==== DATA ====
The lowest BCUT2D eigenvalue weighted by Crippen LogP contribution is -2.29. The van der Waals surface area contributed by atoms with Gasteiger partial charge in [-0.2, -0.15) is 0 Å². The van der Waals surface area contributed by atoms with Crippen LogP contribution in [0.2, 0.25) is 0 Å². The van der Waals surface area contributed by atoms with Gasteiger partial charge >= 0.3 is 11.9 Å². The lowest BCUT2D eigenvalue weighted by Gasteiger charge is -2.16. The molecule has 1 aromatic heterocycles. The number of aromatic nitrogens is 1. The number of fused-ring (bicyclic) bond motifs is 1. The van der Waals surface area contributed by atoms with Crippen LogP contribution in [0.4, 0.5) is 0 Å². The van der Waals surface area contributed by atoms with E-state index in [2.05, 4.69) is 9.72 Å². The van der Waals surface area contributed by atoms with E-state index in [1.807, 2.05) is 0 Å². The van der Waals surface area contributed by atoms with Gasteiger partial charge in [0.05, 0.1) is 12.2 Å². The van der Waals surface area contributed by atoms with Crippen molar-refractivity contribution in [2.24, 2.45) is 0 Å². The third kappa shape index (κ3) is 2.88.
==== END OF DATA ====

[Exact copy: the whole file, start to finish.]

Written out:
The lowest BCUT2D eigenvalue weighted by Crippen LogP contribution is -2.29. The van der Waals surface area contributed by atoms with Gasteiger partial charge in [-0.2, -0.15) is 0 Å². The van der Waals surface area contributed by atoms with Crippen LogP contribution in [0.2, 0.25) is 0 Å². The van der Waals surface area contributed by atoms with Gasteiger partial charge >= 0.3 is 11.9 Å². The lowest BCUT2D eigenvalue weighted by Gasteiger charge is -2.16. The molecule has 1 aromatic heterocycles. The number of aromatic nitrogens is 1. The number of fused-ring (bicyclic) bond motifs is 1. The van der Waals surface area contributed by atoms with Crippen LogP contribution in [0.4, 0.5) is 0 Å². The van der Waals surface area contributed by atoms with E-state index in [2.05, 4.69) is 9.72 Å². The van der Waals surface area contributed by atoms with E-state index in [1.807, 2.05) is 0 Å². The van der Waals surface area contributed by atoms with Gasteiger partial charge in [0.05, 0.1) is 12.2 Å². The van der Waals surface area contributed by atoms with Crippen molar-refractivity contribution in [2.24, 2.45) is 0 Å². The third kappa shape index (κ3) is 2.88.